- Street: 1601 NASA PKWY,
- City: HOUSTON,
- State: Texas
- Country: United States
- Zip/Postal Code: 77058
- Listed: June 10, 2017 10:56 am
- Expires: 230 days, 16 hours
Space Center Houston is the official visitor center of the Lyndon B. Johnson Space Center—the National Aeronautics and Space Administration’s (NASA) center for human spaceflight activities—located in Houston, Texas. Currently, the facility is operated by the nonprofit Manned Spaceflight Educational Foundation Incorporated with design input from Walt Disney Imagineering.and designed by award-winning experience designer Bob Rogers (designer) and the design team BRC Imagination Arts.
Apollo 11 astronauts pose for a crew portrait. Pictured left to right are commander Neil Armstrong, module pilot Michael Collins and lunar module pilot Buzz Aldrin.Space Center Houston first on rare tour of historic Apollo 11.Space Center Houston is the first of four stops for a brand-new exhibit featuring the Apollo 11 command module, which will open Oct. 14. This exhibit will be the first time the Apollo 11 command module will leave the
Smithsonian since a 1971 national tour. Space Center Houston will be the only location where visitors can see the space capsules for both the first and last lunar landings. The nonprofit Space Center Houston is the home of the Apollo 17 command module, the last mission to land on the moon.In a once-in-a-lifetime opportunity, guests will see more than 20 one-of-a-kind Apollo 11 mission artifacts, some of which flew on the historic Apollo 11 mission. They include the hatch, the F-1 injector plate, a lunar sample return container, astronaut Buzz Aldrin’s extravehicular visor and gloves, astronaut Michael Collins’ Omega Speedmaster Chronograph, a star chart, survival kit and more.With the addition of the new exhibit, guests will experience the first and the last moon landings in one place for the first time ever.The exhibition, a partnership of the National Air and Space Museum and the Smithsonian Institution Traveling Exhibition Service (SITES), will commemorate the 50th anniversary in 2019 of the extraordinary achievement of man’s first step on the moon.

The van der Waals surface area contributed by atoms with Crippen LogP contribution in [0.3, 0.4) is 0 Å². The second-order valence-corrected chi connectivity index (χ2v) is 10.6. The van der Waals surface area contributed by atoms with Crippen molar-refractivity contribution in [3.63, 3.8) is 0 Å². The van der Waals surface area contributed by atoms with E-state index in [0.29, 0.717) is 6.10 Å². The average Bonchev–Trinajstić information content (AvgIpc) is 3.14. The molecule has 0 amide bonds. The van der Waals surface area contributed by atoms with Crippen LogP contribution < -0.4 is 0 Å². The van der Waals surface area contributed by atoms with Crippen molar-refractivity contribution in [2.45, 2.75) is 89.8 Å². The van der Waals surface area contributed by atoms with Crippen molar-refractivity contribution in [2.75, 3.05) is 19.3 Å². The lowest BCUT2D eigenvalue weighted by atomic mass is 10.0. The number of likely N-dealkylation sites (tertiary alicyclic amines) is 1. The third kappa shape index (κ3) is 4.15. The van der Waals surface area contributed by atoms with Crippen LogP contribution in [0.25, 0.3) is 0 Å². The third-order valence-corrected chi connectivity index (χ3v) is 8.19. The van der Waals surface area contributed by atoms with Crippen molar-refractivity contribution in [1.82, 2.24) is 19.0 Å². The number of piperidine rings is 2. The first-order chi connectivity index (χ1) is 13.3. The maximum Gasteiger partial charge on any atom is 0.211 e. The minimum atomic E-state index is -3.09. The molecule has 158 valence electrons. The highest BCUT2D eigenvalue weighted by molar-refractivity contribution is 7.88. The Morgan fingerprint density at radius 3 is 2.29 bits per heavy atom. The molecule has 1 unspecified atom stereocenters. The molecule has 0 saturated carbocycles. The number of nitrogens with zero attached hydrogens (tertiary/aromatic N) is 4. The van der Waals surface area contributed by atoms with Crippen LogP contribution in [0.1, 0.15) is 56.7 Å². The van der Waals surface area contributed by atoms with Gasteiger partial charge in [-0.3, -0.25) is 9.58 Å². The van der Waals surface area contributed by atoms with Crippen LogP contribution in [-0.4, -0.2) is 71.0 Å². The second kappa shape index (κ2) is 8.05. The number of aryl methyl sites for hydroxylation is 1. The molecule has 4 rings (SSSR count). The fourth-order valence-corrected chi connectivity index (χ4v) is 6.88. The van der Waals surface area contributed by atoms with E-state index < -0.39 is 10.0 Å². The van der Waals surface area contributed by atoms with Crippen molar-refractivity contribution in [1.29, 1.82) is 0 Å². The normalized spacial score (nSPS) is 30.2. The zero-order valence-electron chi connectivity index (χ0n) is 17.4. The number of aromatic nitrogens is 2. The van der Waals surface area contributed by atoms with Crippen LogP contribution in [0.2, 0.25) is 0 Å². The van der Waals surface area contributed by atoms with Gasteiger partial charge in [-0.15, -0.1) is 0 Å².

Experience a virtual Martian sunset, climb into a simulated Orion capsule and feel the texture of rock cliffs inspired by the red planet in our brand-new interactive exhibit, Mission Mars, now open.
Discover what it takes to travel to Mars, what hardware will get us to the fourth planet in our solar system and how humans may live on the red planet in the next few decades.
Space Center Houston worked closely with NASA in the development of the Mission Mars exhibit, which guides visitors through NASA’s journey to Mars, beginning with a look at how our view of the red planet has changed through the ages. Find out what goals NASA aims to achieve by exploring Mars and what the red planet can teach us about Earth and the universe.
ISS history:From November 1998 through February 2011, NASA completed more than 40 missions to assemble the ISS. Five space agencies collaborated with the construction of the space station, including Roscosmos, Canadian Space Agency, Japan Aerospace Exploration Agency, European Space Agency and NASA. To date, there are 15 nations that have partnered with and sent astronauts to the station.